• SHIMANO is the best….. Have been biking since 80s

    Kimbeaux on

  • Dig the discussion. From the days of downtube friction shifting (not that there’s anything wrong that), index shifting has changed bicycling for the better. My first experience with index shifting was about 15 years ago with Ultegra. I could not believe just how buttery smooth shifting could be. I haven’t ridden SRAM but I kind of expect the same. Bikes are the coolest! Peace. Out.

    Nick on

  • I’ve been out of biking for many years, getting back in neck deep in a few weeks. During my hayday, while overseas, I spared absolutely no expense and built an MTN Bike from scratch with a HARO 6061 frame and outfitted it with the best Shimano stuff you could get at the time (cira 96-97) XTR. Helis pro shocks etc… Rode the bike so hard I eventually cracked the frame. I’ve honestly never heard of SRAM, but Shimano never let me down, not once, and I crashed on rocks, rode off cliffs, buried it in sand and mud, the bike even fell off a roof bike rack riding down the highway (someone else’s) and the bike rode without adjustments (other than a slight front rim). After reading all these comments, I’m sticking with the best…

    Bob on

  • Real nice article and informative, thank you for all the good information.

    Israel on

  • SRAM has had a large number of rear derailleur spring failures, so their metallurgy in these parts is substandard/suspect. Frequently failing parts like the parallelogram spring cannot be replaced, so you’ve got to replace the rear derailleur. It’s not much fun being stranded or stuck in one gear a long way from home. I’ve had this happen twice in six years using SRAM Red and Force rear derailleurs, and never with 30 years use of Campy and Shimano.

    Stuart on

  • This is a very good article with comprehensive comparisons. Long time MTB rider and for me it’s SRAM brakes all the way both in ergonomics and feel. I ride A LOT of very technical terrain (often in the wet) and DON’T want an on/off feel from brakes. When the wood is slippery you don’t want to lock up the brakes. Also, I have short stubby fingers and I like to ride with my hands at the end of the bars so I have a hard time reaching Shimano levers. I am a little more indifferent WRT the drive train – I like my SRAM setup and it works well. That said after approx 1,300 Km of riding (one riding season) I have to replace it including the rear derailleur. Have knocked out a number of teeth on the rear cassette and bent the derailleur. I probably would have bent a Shimano derailleur but suspect a Shimano rear cassette, chainring, chain would have lasted longer.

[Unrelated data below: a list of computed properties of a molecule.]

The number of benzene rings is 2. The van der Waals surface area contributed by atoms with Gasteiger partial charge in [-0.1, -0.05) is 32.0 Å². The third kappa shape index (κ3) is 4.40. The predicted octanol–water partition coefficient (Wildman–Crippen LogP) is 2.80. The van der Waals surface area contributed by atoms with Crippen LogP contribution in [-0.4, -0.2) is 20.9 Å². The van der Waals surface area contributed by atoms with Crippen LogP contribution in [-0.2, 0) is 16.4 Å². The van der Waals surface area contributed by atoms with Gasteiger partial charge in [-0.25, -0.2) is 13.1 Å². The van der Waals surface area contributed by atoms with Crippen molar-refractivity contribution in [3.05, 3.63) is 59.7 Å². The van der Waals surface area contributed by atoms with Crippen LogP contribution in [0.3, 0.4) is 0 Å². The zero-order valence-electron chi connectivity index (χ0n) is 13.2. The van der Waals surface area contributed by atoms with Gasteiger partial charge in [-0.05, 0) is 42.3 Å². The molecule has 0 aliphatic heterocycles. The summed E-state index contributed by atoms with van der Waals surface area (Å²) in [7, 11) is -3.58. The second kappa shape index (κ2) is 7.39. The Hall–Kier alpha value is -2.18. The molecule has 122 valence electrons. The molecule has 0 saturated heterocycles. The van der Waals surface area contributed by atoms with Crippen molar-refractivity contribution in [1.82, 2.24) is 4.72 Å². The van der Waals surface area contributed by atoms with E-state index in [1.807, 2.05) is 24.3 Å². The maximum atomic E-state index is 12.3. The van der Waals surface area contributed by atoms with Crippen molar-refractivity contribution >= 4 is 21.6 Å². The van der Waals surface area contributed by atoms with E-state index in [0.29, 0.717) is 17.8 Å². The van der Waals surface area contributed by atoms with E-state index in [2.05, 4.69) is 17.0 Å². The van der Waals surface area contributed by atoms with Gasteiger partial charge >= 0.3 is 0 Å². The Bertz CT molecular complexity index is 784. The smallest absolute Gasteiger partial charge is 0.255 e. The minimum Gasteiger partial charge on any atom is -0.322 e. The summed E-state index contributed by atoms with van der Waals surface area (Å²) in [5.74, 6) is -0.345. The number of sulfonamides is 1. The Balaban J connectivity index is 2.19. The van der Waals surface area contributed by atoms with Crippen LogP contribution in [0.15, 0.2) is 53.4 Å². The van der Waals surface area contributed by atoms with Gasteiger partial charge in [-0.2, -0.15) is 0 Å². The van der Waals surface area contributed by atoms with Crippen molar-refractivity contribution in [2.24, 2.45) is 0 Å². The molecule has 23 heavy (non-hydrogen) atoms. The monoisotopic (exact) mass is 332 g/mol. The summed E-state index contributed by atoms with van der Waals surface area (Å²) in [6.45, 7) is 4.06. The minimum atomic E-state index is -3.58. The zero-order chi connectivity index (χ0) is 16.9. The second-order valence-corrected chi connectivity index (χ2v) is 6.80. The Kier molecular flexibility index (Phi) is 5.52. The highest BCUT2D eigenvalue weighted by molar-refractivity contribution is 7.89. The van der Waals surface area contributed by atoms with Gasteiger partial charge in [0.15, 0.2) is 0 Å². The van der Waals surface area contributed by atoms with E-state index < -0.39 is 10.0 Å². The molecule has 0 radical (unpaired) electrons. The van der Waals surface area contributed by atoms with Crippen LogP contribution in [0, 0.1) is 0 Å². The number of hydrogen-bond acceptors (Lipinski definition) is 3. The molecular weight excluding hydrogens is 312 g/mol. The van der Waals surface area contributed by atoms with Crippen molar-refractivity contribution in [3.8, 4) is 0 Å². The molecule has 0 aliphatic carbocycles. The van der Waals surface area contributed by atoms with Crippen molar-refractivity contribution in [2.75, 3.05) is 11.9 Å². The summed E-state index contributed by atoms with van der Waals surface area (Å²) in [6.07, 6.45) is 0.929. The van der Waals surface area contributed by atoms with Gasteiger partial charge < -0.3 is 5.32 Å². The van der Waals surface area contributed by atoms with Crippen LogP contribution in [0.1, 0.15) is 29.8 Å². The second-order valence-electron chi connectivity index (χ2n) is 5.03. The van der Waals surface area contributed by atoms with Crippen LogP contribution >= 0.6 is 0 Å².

Chris P. on

  • I went back to “real” cycling about 12 years ago after some 15 years of sailing and riding only 3 speeds rear hub folding bikes for errands. Looking for a new road bike, the owner of a small bike shop in Costa Rica told me: “All Shimanos systems work well and they are reliable. The difference between them is weight and price”. SRAM was not much around at that time and my last pre sailing road bike had friction shifters on the frame. Some years ago, I had my 1st SRAM system, a SRAM Red on a Look full carbon bike. Really enjoyed the double tap lever until the main recall spring broke in the rear derailleur. Could not be fixed, had to be trashed away… My wife has a Look too with Rival double tap. Small metal cage crossed by the axis of the rear shifter spool gear broke off (no shock, no fall). When you look at it, your only comment is “meant to broke”. Could not get the part, got it repaired by a jeweller with a silver welding. We have 3 Turbo Levo 6 fatties, all SRAM. One shifter had to be replaced: index shifting was all screwed up. Guide brake need a lot of maintenace… Too much in fact. Never had this amount of problems with any Shimanos. So, as far as I am concerned, reliability is prime. No more SRAM.

    Robert Fleury on

  • @jordan fowler I’ve been riding Shimano for 30 years including every version of the integrated shifters. I have never one time ever confused a brake with a shift. I’m sure there are reasons to prefer one over the other, but this is not among them.

    Kenny Andersen on

  • Nice, informative article!

    Dorice R. Walker on

  • Thank you so much for this excellent brief. Very useful to us bicycle builders !

    Marc Duchesne on

  • Interesting review, however, as an end user I am more interested on these products reliability. Replacing the components is quite expensive and everyone is looking for long lasting parts.
    In automotive there are warranty reports available that shows reliability charts and help us to avoid lemons.
    Is something similar available in bike industry?

    Adrian M on

  • Fantastic article, very in-depth and informative

    Ammar on

  • Excellent article, a real pleasure to read and very informative. Many, many thanks

    Joe Blackham on

  • For the lower end stuff I think Shimano offers better value for money.

    Mark Power on